Today, I’m guest posting at BlogSalad, writer/designer Ron S. Doyle’s online home. Doyle redesigned WordCount last fall, and that’s the subject of my guest post – What Not to Wear, Blog Edition. While I’m over there, Doyle’s filling in for me here.
When Michelle asked to swap posts with me today, I immediately panicked. With every post, WordCount hits its readers with something useful, pragmatic, informative, or controversial. Me? I like pictures of apes:
So, instead of me rambling at all of you about the essentials of interaction design or creating a literary arc with your social media marketing strategy, and instead of making a mess of Michelle’s blog and redesigning it while you watch, I decided WordCount readers deserved something more. Something that, when they read it, would make them really, really happy.
And when I think happy, I think Gretchen Rubin.
Okay, really, I think about my wife and daughters and monkeys throwing Frisbees and low-sugar cereals.
But when I think about writers who are experts on the topic of happiness, Rubin definitely tops the list. She’s the author of the #1 New York Times bestseller The Happiness Project, a book that chronicles her year-long journey through hundreds of happiness experiments based on centuries of philosophy and science on the subject.
Whoa. Back up. I’m being a little dishonest here and got sidetracked for the sake of good connecting sentences between paragraphs.
Here’s the real reason why I interviewed Gretchen Rubin: she’s a naughty, naughty blogger.
No, not that kind of naughty. Stop Googling “Gretchen Rubin naked.” Come back here and pay attention.
Rubin is “naughty” because she’s a world-class blogger on the very successful Happiness-Project.com and countless other major sites — and doesn’t worry [gasp!] about search engine optimization.
During an online forum discussion about SEO and duplicate content, a fellow writer once noted that Rubin posts identical content on her personal blog and her Psychology Today blog. According to SEO mavens (despite the fact that Google openly denies this) duplicating content on multiple sites is a big no-no because search engines penalize sites that do.
In my interview with her on Monday, Rubin told me she cross-posts content on Psychology Today, her top-rated Huffington Post blog, Yahoo! Shine, and Divine Caroline, among several others. Her penalty? According to Compete.com, Rubin’s personal blog receives an average of over 65,000 unique visitors per month. Say it with me: 65,000 uniques.
Ladies and gentlemen, that’s on a blog that has a hyphen in the domain name — because even way back in 2006, http://happinessproject.com and http://thehappinessproject.com were already taken. In some circles of SEO “mavenry,” saying you have a hyphen in your domain name is like saying you have herpes on your, ahem, you know what.
Here’s a little from my interview with Gretchen:
Ron Doyle: So you were doing this big happiness project, mostly just for you, but then you started a blog. When and why did you start blogging?
Gretchen Rubin: In March 2006, I was working on the part of my happiness project dedicated to the theme of work and I wanted to test the theory that happiness comes from doing novel and challenging things, so I started a blog. But they wouldn’t sell me the domain name, so yeah, I have a hyphen. I didn’t know what I was doing, so I asked a friend for help. They told me to use Typepad, so I did. They said post every day. That was more than I had planned, but I did it anyway. I didn’t have images on the blog for months. But that’s what great about blogging — you can start simple, add bells and whistles later, and step up your game as you gain confidence. Some people, who knew more about SEO than me, asked, ‘Are you worried about this?’ I decided early on that I’m not going to worry about it. There were so many things that I could have worried about. Instead, I focused on one of my mantras, ‘Ubiquity is the new exclusivity.’ If I had an opportunity to put myself on a quality site, I did it.”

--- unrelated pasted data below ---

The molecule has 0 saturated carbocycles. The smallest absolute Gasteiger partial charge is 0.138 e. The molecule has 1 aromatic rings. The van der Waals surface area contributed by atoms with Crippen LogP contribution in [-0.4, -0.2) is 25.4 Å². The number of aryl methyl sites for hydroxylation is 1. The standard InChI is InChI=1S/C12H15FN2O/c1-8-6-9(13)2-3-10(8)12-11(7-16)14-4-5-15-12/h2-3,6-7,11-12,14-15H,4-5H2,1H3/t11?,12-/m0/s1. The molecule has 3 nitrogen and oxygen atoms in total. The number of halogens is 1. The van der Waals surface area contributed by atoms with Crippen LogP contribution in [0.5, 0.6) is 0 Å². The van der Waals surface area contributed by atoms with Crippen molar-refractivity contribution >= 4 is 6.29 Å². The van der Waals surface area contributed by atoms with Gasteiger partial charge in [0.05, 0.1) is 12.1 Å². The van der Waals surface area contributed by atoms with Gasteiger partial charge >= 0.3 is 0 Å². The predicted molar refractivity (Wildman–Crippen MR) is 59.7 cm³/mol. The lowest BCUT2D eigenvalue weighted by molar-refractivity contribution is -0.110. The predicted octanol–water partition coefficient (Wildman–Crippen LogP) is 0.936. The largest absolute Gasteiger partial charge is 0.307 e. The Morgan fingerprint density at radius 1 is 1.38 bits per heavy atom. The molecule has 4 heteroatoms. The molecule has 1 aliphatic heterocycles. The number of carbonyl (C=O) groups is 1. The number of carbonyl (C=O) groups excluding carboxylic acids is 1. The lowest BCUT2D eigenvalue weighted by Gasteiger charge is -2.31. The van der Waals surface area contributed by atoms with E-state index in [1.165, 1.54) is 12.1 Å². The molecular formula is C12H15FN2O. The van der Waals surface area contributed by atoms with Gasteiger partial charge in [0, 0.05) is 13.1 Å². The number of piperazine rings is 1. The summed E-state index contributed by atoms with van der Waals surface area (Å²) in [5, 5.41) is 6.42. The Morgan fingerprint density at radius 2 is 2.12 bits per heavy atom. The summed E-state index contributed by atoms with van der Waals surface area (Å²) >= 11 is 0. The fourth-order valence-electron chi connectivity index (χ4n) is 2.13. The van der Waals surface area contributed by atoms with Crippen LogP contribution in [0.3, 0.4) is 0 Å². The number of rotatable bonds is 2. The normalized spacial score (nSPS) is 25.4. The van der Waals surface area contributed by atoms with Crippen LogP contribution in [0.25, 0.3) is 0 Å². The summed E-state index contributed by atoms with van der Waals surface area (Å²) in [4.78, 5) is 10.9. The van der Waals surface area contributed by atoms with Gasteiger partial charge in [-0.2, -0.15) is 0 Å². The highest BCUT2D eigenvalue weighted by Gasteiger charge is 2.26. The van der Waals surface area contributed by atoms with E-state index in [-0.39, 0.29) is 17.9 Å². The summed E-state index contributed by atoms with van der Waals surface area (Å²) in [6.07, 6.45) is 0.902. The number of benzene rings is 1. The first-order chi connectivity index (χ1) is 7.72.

Doyle: So there was never a point in your evolution as a blogger where you were worried about SEO?
Rubin: Oh, sure, I was interested, I still am a little. I always wonder in the back of my mind if I’m doing the right thing. But I attended a presentation on the topic and the SEO expert there said that search engines like Google are constantly changing their algorithms to stop people from manipulating it, so it’s hard to know what hurts or helps. Instead, I do what makes sense from an audience perspective.
Doyle: That’s a really refreshing way of looking at the world of blogging. So many new bloggers want a magic formula to success — and that’s often SEO. But you’re saying that writing content people want to read is all that really matters. What tips then, if any, do you have for other aspiring bloggers?
Rubin: I don’t really worry about search. But I do worry about internal links, ways to get readers to dig deeper. I don’t really worry about keywords, but I stay focused on my key topics — friends and happiness, for example. If you get 100,000 new [readers] coming in from search and only 1 percent stay, that’s still great. But I think you should pay more attention to shout-outs from similar blogs, because people coming from those places will become loyal readers. And I think paying attention to your returning readers is most important if you want your blog to grow and be energetic.
Ron S. Doyle is a Denver-based freelance web designer and magazine writer. You can see more of his work at his new blog, Psychology Today’s You 2.0, an exploration of technology’s effect on identity and personality. He also writes a humor blog about design at BlogSaladBlog.com.